Bobby Winters Guest Columnist
The Ada News
Those who know me best can assess the truth of the statement that I am a little bit obsessive. A psychiatrist of my acquaintance says, “Of course you are obsessive. You have a PhD.” (I number several psychologist/psychiatrist among my friends; I think they like to study me.) His point is that anyone who spends a lot of time studying about a single topic with such intensity is not “normal” some ways.
In addition to studying math, another way this abnormality has manifested itself is in watching certain television shows over and over. This is so bad that when I was studying for my doctorate, I gave up television almost entirely. I only watched Dr. Who at 10 p.m. on KOETA after finishing homework, and then I went to bed to get up at exactly 6 a.m.
I forget when I let myself watch TV again, but I was able to control it until I was introduced to Law and Order by my daughters. They soon regretted that and attempted an intervention, but then a friend of mine (thanks Sherry) introduced me to NCIS which I obsessed on until I was introduced — again by my daughters — to The Big Bang Theory.
If you do your homework and apply yourself, I believe you can watch TBBT around the clock without having to resort to recording it.
Needless to say, I like the show, and if you do too and you’ve read the article to this point, you no doubt can see that I can identify with some of the characters. In particular, I can see bits of myself in Sheldon, or maybe to put it better, bits of Sheldon in me. This is not to say that I by any means have his technical abilities.
Rather, I share some of his obsessive qualities.
Penny is my favorite. Doubtless some of this has to do with the mysterious charms inherent in a healthy 20-year-old female, but I believe it is also about how the acting talents of Kaley Cuoco are put to use. She has the amazing ability to transmit what her character is thinking through facial expression.
There is a scene in which Amy Farrah Fowler (played by Mayim Bialik who used to play Blossom) who was NOT Sheldon’s girlfriend asks Penny if she considers herself a slut. Penny responds, “I’m not a slut,” but in doing so, she pauses. You can see her consider the notion.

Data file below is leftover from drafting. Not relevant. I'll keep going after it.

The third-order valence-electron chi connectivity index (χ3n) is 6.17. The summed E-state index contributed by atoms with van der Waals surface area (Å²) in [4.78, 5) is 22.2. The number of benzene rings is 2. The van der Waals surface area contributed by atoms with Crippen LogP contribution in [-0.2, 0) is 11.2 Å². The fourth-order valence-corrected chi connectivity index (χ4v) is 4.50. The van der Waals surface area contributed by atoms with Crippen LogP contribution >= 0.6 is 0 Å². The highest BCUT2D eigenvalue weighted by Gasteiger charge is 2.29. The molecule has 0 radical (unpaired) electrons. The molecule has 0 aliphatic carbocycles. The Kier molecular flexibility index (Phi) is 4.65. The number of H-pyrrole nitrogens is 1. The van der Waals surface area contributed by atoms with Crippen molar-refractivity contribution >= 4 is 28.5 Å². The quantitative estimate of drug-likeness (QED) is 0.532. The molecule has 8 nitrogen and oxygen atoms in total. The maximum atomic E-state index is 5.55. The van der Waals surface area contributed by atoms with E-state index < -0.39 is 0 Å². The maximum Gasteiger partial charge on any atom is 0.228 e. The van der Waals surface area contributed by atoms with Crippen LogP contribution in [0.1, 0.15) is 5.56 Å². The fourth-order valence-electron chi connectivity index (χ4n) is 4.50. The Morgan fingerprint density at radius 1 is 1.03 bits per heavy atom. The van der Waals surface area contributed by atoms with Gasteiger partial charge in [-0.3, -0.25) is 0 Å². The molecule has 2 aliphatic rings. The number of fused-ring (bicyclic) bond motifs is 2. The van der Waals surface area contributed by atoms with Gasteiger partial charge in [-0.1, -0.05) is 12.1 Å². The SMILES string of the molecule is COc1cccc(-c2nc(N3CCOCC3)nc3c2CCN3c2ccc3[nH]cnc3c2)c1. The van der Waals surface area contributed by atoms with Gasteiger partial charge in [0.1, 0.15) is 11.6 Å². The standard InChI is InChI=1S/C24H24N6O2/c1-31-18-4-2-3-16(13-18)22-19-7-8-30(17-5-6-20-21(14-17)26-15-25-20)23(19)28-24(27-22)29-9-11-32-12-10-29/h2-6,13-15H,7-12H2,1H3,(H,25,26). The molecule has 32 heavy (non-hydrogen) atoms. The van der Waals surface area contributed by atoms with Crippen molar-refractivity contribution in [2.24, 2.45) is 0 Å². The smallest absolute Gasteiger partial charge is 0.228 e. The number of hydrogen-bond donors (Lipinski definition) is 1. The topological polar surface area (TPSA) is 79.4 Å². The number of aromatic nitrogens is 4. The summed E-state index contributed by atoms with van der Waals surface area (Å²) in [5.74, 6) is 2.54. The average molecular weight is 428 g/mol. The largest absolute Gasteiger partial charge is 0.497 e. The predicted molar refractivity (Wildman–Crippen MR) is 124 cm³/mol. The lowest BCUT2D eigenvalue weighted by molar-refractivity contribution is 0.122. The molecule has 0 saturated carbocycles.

Penny is opposite of Sheldon. To Sheldon, knowledge of science and all that is academic comes naturally while he has to study his way through even the simplest social interaction. Penny is a natural people-person who is untutored in academics.
In spite of Penny’s many charms, the show is, of course, centered on the scientists but, and this is the important insight, not the science. The science is there as background to the study of the characters.
As an academic, at some point I came to the realization that I got most of the picture I had of the world through books and other media and —this is the important part — books are not the same as reality.
Books are a sketch, a photograph, at best a statue. While these are all good, even a statue of Venus is not the same as being with her.
This is true of academics from the arts, the humanities, and the social sciences as much as the sciences, but each has its own flavor.
(Cheers did a good job of showing how this is manifested in the arts and humanities with the Diane character.)
I would be remiss if I failed to comment upon Sheldon’s mother. This is a character we don’t see often on the show, but each appearance is to be treasured. Sheldon is from East Texas and his mother is a deeply devoted fundamentalist Christian. While one is used to this type of character being skewered in Hollywood, I find the character to be portrayed with admirable sympathy. While Sheldon has little natural human empathy at all, his mother has taught him skills of dealing with the things of which he has small understanding. She has also gently chided Penny for allowing too many men a “free ride on the roller coaster” while admitting that at an earlier age she herself could be had for “a bottle of wine and a ride in a car.”
Without saying whether this is the best way to interact in such situations or not, it is drawn from a reality I am familiar with rather than being the one-dimensional parody of the fundamentalist we are usually shown.
This show is not everyone’s cup of tea and I do find myself concerned that it’s on so frequently. I’ve begun to try to temper my obsession. Maybe that is a skill I can learn.
(Bobby Winters, a native of Harden City, Oklahoma, is Assistant Dean of the College of Arts and Sciences and Professor of Mathematics at Pittsburg State University. He blogs at redneckmath.blogspot.com and okieinexile.blogspot.com. You may contact him at email@example.com.)